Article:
The Long Strangle (buying the strangle) is a neural options strategy. It is performed by buying a lower strike price put, represented by point A, and buying a higher strike price call, represented by point B. The strategy is best used in highly volatile markets where a significant move in the stock is expected, but unsure of the direction of the large move. Such scenarios might include company earnings or big announcement.

When implementing a Long Strangle, the investor only cares about how far the stock will travel and will profit with a large move in either direction. If the stock trades up, the investor can let the puts expire worthless and exercise the call. If the stock trades down, the investor will let the call expire worthless and exercise the put. The profit potential is unlimited, while the risk is limited to the net premium paid in this strategy. The maximum loss is reached when the stock price on falls between point A and point B on expiration.

Profit/Loss

The maximum gain for a long strangle strategy is unlimited as the position can continue to pick up gains the further the stock travels in either direction.

Maximum Loss = Net Premium Paid

Breakeven

A strangle has two breakeven points.

Lower Breakeven = Strike Price of Put – Net Premium

Upper Breakeven = Strike Price of Call + Net Premium

Example

If the stock is trading at $50 and one is expecting the stock to either increase or decrease in the near future, an investor can simultaneously purchase $55 call and $45 put for the net cost premium of $4.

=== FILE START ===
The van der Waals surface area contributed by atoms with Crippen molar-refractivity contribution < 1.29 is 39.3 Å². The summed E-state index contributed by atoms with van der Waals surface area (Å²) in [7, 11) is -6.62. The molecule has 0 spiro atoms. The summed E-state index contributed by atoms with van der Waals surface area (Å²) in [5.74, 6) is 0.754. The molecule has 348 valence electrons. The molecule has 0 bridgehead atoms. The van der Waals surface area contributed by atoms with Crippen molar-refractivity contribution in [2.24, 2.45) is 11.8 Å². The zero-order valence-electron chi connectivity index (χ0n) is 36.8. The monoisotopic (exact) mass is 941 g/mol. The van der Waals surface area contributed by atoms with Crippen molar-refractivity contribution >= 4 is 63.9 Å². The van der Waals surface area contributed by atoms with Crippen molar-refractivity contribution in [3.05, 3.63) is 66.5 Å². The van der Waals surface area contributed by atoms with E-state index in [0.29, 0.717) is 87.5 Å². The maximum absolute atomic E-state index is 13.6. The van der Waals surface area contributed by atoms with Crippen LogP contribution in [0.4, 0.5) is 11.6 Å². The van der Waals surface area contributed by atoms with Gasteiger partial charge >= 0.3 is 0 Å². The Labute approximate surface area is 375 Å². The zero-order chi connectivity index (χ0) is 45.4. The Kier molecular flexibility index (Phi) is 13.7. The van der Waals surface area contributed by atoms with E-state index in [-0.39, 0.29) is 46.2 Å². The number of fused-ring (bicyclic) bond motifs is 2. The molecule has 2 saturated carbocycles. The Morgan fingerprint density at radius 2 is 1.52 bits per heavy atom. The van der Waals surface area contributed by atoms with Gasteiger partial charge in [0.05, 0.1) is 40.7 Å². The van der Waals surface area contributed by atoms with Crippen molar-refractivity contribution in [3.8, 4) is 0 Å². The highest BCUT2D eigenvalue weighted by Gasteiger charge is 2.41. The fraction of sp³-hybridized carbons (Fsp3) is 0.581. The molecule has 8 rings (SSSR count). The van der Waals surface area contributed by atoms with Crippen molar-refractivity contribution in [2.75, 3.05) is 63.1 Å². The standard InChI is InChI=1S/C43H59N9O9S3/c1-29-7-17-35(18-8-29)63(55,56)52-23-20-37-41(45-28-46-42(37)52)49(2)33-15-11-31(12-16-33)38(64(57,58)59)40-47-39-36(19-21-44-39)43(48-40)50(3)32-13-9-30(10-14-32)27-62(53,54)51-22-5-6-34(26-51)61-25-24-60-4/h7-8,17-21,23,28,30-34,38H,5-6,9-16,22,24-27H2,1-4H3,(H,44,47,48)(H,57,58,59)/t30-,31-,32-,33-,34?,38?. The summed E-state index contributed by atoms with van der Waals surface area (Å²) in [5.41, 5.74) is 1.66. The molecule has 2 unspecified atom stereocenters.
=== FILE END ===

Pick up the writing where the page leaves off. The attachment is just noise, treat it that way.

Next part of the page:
If the stocks were to increase to $65 upon expiration, then the $55 call would be worth $10, less the $4 premium, resulting in a profit of $6. Otherwise, if the stock were to drop to $35 upon expiration, then the $45 put would similarly be worth $10 resulting in the same $6 after deducing the premium paid.

If the stock stayed between the two strike prices, 45 and 55, then the trader would lose their $4 investment.

Conclusion

The long strangle has a long call and a long put, thus, time decay works against the buyer of this strategy. The long strangle loses value day after day and will require the stock to breakout in one direction to stay profitable.

This strategy has unlimited profit potential in a volatile market while minimizing the loss. The investor need not worry about the direction of the price movement and will benefit from an increase in volatility.

The price change has to be significant to profit.

 

 

 

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ChrisDouthit
ChrisDouthit

The founder of OptionStrateigesInsider.com has a long history with options and an extensive education in finance. Holding an MBA and multiple finance degrees, Chris has put in the time and effort to learning the market fundamentals.